At 3:00 in the morning, C.M. Rhodes is up and ready to start the day.
It’s a habit he started as a Church of Christ preacher in Alabama.
“I could not do all my work in eight hours,” he said.
So early, early every morning, he takes a walk with his dog for about a half-mile to three-fourths of a mile.
“Then I come back, and my wife would scrape my toast,” he said.
After breakfast, he heads to his home office and works, mostly on biblical research. He spends the afternoons working outside.
“I was born in Yale, Oklahoma, in 1920,” Rhodes said with pride. “Ninety-two years, and I’m still green and growing. That’s better than ripe and rotting. I stay busy.”
That doesn’t mean Rhodes is just starting out with life, however. He taught pilots how to fly gliders during World War II, preached for 28 years, then sold oil, gas and tires in Muskogee.
Cluster Monroe Rhodes grew up in several rural Oklahoma towns with a twin brother, Clovis Woodrow Rhodes.
“I graduated high school near Seminole County in a school called Pleasant Grove,” he said. “We had a baseball team. At one time we had a football team, but we didn’t have enough people to make it last.”
He started college at Murray State College in Tishomingo while working on a farm.
“We milked eight cows a day until we got a milking machine,” he said.
He later attended Freed-Hardeman University in Henderson, Tenn., and from there began his preaching career.
He moved about 47 years ago to Muskogee, where he sold gas.
“We also had a tire store and service stations, about three or four of them, maybe more than that,” Rhodes said. “We had the Conoco stations. We had them up north of the river, Fort Gibson, to the south.”
Meet C.M. Rhodes
CAREER: Church of Christ minister. Former oil and gas wholesaler. “Jack of all trades. I do a lot of things. I enjoy helping people.”
EDUCATION: Freed-Hardeman University.
FAMILY: Wife, one son.
CHURCH: Chandler Road Church of Christ.
HOBBIES: “I enjoy working. I enjoy cutting grass. I know how to cook.”
World War II
C.M. Rhodes put college on hold shortly after World War II began. He enlisted as a glider pilot although he had never flown one, he said.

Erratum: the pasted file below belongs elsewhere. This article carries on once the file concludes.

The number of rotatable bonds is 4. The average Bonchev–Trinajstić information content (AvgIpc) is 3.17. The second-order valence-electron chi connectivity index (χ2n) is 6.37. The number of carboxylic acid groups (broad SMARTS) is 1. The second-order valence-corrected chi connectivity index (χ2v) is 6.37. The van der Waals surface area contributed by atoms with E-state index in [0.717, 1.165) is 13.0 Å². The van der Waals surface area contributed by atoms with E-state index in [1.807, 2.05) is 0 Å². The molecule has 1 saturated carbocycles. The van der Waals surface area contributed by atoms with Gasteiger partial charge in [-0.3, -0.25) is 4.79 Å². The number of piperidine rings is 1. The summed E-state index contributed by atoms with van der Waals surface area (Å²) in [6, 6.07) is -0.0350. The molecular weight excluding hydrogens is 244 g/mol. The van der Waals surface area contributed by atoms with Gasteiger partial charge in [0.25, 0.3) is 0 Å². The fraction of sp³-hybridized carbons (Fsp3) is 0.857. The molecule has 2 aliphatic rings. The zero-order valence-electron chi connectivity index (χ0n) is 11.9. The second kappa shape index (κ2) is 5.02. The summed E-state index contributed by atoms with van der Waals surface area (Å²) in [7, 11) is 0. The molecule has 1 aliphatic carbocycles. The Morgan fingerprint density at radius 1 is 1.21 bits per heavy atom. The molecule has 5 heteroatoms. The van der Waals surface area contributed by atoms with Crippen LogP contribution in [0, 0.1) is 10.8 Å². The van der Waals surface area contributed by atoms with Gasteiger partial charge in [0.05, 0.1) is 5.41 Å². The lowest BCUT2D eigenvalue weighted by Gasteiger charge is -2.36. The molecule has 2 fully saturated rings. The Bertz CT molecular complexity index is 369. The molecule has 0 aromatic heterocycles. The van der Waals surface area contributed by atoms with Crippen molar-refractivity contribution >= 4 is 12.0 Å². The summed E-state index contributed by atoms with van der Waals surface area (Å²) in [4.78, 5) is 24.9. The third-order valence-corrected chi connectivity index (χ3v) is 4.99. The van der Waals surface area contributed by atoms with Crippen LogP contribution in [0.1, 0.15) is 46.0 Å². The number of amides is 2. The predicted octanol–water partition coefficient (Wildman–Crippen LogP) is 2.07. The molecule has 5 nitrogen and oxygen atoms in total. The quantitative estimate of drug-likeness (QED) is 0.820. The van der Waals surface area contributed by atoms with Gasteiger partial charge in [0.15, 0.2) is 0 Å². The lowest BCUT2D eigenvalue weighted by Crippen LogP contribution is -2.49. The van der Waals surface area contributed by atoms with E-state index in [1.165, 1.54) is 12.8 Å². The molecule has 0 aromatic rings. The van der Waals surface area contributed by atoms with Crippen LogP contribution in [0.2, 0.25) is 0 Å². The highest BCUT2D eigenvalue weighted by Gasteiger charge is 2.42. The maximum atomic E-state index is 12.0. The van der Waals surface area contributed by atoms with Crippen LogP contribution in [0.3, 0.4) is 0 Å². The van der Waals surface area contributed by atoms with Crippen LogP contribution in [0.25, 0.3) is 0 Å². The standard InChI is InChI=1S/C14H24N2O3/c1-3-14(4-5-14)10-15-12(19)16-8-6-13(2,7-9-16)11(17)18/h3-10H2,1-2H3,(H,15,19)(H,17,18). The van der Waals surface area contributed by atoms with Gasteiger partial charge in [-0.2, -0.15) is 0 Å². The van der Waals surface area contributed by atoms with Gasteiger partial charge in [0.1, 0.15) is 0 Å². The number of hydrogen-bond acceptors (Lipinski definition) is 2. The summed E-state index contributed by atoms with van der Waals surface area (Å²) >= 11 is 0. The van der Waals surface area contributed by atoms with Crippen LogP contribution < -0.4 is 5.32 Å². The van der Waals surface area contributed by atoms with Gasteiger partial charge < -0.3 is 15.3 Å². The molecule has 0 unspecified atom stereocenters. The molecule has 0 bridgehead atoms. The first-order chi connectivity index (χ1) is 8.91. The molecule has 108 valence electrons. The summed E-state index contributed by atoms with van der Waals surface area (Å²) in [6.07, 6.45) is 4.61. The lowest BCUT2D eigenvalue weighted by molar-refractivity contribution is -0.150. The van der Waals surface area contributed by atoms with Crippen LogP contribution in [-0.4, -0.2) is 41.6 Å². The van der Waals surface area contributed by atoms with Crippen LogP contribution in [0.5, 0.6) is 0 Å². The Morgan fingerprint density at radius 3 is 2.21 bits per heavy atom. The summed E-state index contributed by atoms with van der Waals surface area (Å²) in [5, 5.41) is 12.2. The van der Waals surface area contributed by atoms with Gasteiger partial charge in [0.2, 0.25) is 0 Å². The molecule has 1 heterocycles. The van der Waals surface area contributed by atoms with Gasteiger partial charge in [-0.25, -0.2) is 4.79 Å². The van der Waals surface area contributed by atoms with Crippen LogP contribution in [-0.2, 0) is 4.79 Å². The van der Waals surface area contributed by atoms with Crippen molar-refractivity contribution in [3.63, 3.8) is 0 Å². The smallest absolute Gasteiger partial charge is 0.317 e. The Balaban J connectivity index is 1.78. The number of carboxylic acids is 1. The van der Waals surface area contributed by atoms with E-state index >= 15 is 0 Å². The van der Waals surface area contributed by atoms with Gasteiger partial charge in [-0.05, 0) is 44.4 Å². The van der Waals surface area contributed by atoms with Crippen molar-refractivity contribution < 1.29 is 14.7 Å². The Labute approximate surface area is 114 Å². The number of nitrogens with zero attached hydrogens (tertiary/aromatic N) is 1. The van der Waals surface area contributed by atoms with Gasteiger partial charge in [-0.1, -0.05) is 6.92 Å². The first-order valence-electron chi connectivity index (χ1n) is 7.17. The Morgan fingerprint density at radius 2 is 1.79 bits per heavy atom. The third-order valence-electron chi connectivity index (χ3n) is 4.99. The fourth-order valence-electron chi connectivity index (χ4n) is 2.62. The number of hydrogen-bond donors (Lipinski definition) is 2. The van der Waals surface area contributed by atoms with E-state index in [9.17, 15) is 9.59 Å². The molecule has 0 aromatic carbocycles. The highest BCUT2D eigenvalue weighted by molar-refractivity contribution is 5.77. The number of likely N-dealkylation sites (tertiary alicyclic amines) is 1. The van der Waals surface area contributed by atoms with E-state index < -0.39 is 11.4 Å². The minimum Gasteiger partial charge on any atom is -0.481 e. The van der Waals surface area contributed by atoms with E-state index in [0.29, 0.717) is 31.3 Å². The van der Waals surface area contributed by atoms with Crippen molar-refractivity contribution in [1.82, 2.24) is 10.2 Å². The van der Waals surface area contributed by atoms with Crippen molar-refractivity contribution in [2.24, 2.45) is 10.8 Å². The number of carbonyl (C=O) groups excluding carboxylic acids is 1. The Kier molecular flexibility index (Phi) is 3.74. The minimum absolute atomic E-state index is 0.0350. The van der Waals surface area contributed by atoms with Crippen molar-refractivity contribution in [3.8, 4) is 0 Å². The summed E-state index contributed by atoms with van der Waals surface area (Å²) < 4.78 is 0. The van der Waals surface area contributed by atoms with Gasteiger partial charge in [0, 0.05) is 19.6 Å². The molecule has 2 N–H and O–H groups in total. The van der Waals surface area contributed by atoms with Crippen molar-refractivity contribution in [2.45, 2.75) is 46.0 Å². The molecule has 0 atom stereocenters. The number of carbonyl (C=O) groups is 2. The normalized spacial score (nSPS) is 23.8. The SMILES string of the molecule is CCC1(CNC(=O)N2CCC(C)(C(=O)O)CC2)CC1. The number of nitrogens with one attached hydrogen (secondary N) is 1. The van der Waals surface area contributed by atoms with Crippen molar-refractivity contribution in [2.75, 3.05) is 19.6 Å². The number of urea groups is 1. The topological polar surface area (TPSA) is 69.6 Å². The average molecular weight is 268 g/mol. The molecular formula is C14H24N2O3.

“You could sign up for glider pilot training only,” he recalled. “I was at 11 different training bases in the first 12 months. At Grand Forks, North Dakota, I had the chance to do some college there.”
Rhodes was in the Army Air Forces as a flight officer and glider pilot with the 82nd Airborne Division, 1st Troop Carrier Command. He spent the war as a flight instructor in Kentucky. Other members of his unit flew Marines into Axis-occupied Sicily.
Although Rhodes did not go overseas or engage in combat, he was well aware of the risks involved with gliders.
“We had a number of casualties,” he said. “It was not like having a motor where you could go around again if you missed the landing.”
Gliders are pulled into the air by a large airplane, Rhodes explained. “We released ourselves from the rope.”
In good weather, gliders can travel thousands of miles, he said. It’s a matter of finding a good air pocket that lifts the glider higher and keeps it up there.
“When we reached our destination, we were at the mercy of the pilot,” he said. “Your judgment had to be good or there would be 16 to 17 soldiers killed when it hit the ground.”
Glider pilots aimed for accuracy, he said. “When you started to land, you couldn’t go up and go somewhere else.”
Rhodes recalled attending the Church of Christ his entire life.
Yet, he couldn’t pinpoint what led him into the ministry.